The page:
Belleau Wood, the Aisne-Marne American War Cemetery and the Chateau Thierry War Monument are only an hour’s drive from Paris, in Picardy, an easy stop on the way to Champagne, but it took me over 20 year to get there.
It was one of those sights or grouping of sights that I kept hearing about and that I kept ignoring. Each time it rose to the top of my list of places to visit in the months ahead I would push it back a few notches.
Yet Chateau Thierry eventually made it to the top of that list—in part because I’d already toured and written so much about the WWII D-Day Landing Zone that had become increasingly interested in the WWI landscape of France; in part because the 100th anniversary of The Great War, the Der Des Ders, is approaching; and finally because I had the opportunity to interview and tour the WWI sights near Chateau-Thierry with David Atkinson, Superintendent of the Aisne-Marne American War Cemetery.
Here is a photolog of a day visiting WWI sights, followed by information about other sights in and around Chateau-Thierry.
The Chateau-Thierry War Monument overlooks the town and the Marne Valley from above the Champagne vineyards at the top of a hill two miles west of the town center. I arrived on a day of low clouds and on-and-off rain. Though Chateau Thierry is administratively in the department of Aisne in the region of Picardy, the Champagne vineyards start here.
I went up for closer look at the double colonnade monument constructed to “commemorate the sacrifices and achievements of American and French fighting men in the region and cooperation of French and American forces during World War I.”
Constructed in 1930, the memorial was designed by Paul Cret, the French-American architect who received numerous commissions to create war memorials and battlefield monuments in Europe and in the United States. The American Battle Monuments Commission, “guardian of America’s overseas commemorative cemeteries and memories,” was created in 1923.
Figures representing the United States and France hold hands at the center of the west façade.
Visitors unfamiliar with the region may have difficulty situating the towns on the map below of the Aisne-Marne Salient that’s engraved on the monument. You’ll notice that the big Champagne towns of Epernay and Reims are just to the east and northeast. Among the WWI sites indicated on the map, the tunnels and trenches of the Chemin de Dames, near the top, are also worth visiting.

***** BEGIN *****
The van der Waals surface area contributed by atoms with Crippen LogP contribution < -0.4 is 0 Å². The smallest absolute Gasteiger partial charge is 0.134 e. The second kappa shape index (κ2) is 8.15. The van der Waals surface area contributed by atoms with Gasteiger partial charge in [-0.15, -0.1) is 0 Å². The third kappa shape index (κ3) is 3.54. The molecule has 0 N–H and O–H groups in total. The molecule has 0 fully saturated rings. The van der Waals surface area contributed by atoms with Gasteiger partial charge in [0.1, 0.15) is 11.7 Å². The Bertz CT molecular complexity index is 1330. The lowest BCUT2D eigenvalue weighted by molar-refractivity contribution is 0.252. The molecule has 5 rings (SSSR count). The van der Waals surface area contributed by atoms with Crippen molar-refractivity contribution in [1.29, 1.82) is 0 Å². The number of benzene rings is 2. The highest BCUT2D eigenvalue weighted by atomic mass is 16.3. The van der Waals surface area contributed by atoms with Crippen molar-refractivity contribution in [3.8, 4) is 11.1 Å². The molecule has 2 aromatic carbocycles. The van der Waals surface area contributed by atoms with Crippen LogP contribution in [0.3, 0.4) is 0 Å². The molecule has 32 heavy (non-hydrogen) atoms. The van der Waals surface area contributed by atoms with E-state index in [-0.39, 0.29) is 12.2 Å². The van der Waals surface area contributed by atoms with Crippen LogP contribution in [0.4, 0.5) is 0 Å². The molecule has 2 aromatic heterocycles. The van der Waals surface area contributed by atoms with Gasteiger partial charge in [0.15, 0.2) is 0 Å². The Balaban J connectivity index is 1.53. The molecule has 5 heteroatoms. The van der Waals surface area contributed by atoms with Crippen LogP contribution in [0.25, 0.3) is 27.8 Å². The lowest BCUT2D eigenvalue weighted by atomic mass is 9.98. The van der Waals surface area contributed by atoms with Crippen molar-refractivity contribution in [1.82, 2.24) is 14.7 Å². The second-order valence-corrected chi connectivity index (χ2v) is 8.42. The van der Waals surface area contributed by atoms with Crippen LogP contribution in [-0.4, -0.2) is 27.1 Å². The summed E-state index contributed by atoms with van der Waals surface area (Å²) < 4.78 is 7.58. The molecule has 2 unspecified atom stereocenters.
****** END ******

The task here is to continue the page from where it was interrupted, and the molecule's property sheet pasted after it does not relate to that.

The Aisne-Marne American Cemetery is 4.5 miles northwest of the monument, 6.5 miles from the town. The cemetery and the woods above it comprise the area’s main WWI sight for symbolic value and, though largely unknown to Americans, those woods are of utmost to members of the U.S. Marine Corps.
Belleau Wood: the very name is a battle cry for the Marines Corps. It was in the fierce Battle of Belleau Wood that the Marines earned their military lettres de noblesse by holding off an important sector of the final German offensives of 1918, before pursuing, along with French and British forces, the advances that would eventually lead to Germany’s recognition of defeat in the form of the Armistice of November 11.
The Army was naturally also a major force along this front though the headlines at the time emphasized the Marines, so there remains a hearty rivalry between Army and Marines as to the credit each deserves. In any case, 17% of those buried at this cemetery were Marines, according to David Atkinson, Superintendent of the Aisne-Marne Cemetery.
With drama similar to the position of the Normandy American Cemetery on the cliff above the once-bloodied tides of Omaha Beach, the Aisne-Marne American Cemetery lies at the foot of the great battleground that was Belleau Wood.
The cemetery, more particularly Belleau Wood itself, has ever since been a pilgrimage site for the Marines. On leave from Afganistan or Iraq or stationed elsewhere, says Atkinson, Marines will come here and ask (or frequently not ask) to spend the night in the woods.
David Atkinson’s American father landed in Normandy a week after D-Day and took part in the Battle of Normandy 1944 as part of the Engineering Corps… and met Atkinson’s French mother there.
Atkinson oversaw the cemetery as superintendent from 2002 to 2003 and has been at the post again since 2007.
He says that despite the site’s significance in American military history, no sitting president has visited the site, though Nixon visited after his presidency. The cemetery nevertheless hosts one of Europe’s largest American Memorial Day commemorations.